For Plato, the purpose of human life is to undertake the dramatic journey out of the dark cave of the closed mind. It is a journey toward a mind open to wonder, aware of the provisional nature of what it thinks it knows; and it is a journey toward a courageously vulnerable heart. On this journey, new patterns of thinking and feeling are assimilated into our nature (Aristotle calls this ‘second nature’) by repeated choices and their attendant actions. These new channels that enable us to be the people we long to be–wise and brave, kind and compassionate–are what Plato calls the “Virtues” (arete in Greek). The English word comes from the same Latin root as the word ‘virile.” It means to be strong, powerful, independent. In sum, the virtues are qualities of mind and heart that empower us to live life with vigor and joy. The virtues, the qualities that allow us to function at our best, are in fact prisms through which one’s love flows into the world. Shoddy, ego-serving virtues go by the same names, but they dam the flow of love.

I want to take care, therefore, that the soaring ideals of religion and philosophy do not themselves become self-serving. The virtues of wisdom, compassion, courage, and equanimity are truly real only if they are conduits of love in the ordinary, daily unfolding of life. If I can be kind to my children, supportive of my friends, and truthful with my wife; if I can honor the Divine light in everyone I meet; if I can cherish the inexpressible beauty of the natural world, then perhaps I might be approaching true virtue. I aspire to live the Taoist ideal of gracious action without any sense of being “virtuous.” In the realm of higher virtue, as Hayden Carruth observed, “Now I am almost entirely love.”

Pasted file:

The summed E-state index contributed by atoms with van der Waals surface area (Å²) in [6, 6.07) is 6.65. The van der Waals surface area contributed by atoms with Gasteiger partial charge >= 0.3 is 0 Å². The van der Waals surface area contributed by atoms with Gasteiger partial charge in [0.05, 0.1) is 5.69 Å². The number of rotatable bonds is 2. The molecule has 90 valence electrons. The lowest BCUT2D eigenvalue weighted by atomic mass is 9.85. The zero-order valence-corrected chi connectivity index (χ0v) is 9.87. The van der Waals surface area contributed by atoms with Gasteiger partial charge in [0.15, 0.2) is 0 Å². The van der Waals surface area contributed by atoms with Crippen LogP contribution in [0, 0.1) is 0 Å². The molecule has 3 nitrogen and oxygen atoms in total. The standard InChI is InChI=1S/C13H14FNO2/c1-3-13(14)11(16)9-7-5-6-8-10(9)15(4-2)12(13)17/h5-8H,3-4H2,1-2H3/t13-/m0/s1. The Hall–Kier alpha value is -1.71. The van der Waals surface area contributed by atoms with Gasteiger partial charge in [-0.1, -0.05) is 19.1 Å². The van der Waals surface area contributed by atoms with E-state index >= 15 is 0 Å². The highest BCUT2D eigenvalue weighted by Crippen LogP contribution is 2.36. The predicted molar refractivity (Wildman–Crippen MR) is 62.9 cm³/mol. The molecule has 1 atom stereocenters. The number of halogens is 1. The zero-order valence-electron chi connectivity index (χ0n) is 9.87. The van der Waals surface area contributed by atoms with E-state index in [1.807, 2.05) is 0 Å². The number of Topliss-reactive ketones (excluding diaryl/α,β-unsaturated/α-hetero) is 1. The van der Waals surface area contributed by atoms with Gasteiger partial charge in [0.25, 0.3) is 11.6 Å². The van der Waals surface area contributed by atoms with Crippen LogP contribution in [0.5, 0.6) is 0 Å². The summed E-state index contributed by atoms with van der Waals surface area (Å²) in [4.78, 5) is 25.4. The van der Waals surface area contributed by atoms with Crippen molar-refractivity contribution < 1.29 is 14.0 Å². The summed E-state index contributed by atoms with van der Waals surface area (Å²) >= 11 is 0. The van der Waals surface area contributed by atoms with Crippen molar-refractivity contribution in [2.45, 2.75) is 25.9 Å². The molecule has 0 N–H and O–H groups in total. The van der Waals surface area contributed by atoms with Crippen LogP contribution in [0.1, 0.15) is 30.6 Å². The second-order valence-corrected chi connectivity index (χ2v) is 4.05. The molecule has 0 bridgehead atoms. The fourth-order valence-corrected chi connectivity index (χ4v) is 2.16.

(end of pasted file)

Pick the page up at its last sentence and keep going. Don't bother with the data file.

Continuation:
In a recent post, I offered this quote from Pierre Hadot: ““the figure of the sage thus plays a decisive role in the philosophical choice of life, yet it is offered to the philosopher as an ideal described by philosophical discourse more than as a model incarnate in a living human being.” Religions, on the other hand, do tend to incarnate the lofty model of human perfection in the figure of the Saint. Throughout history, men and women from Paul of Tarsus to Mother Teresa, have been revered as exemplars of extraordinary moral and spiritual accomplishment.

It is the word “extraordinary” that I found problematic in my younger days. I saw myself as far too ordinary, as too much of a sinner, to even dream of being a saint. If being a saint meant giving up my sincere enjoyment of good food and drink, the intimate company of intelligent and beautiful women, and the vibrant energy of the nightclubs in which I played piano several nights a week, then the austere life of the saint was distinctly unattractive.
Moreover, while saints appeared admirable, they also seemed to give up an essential part of the joyful vitality of being human. They were martyrs, celibates, and people so unusual that they sometimes bordered on the weird. One afternoon, my wife and I were visiting the Isabella Stewart Gardner Museum in Boston, and we wandered into a room whose walls were covered with portraits of saints. Both of us were quickly overwhelmed by the ponderous, joyless energy flowing from those pictures, and we immediately left the room. We felt that the Saints were looking down on us with a dour righteousness tinged with a profound sadness. Saints, in their high achievement, seemed suspended in a lonely realm. Even saintly couples like Teresa of Avila and John of the Cross, or Francis and Claire, seemed to love in the rarified atmosphere of a Platonic heaven.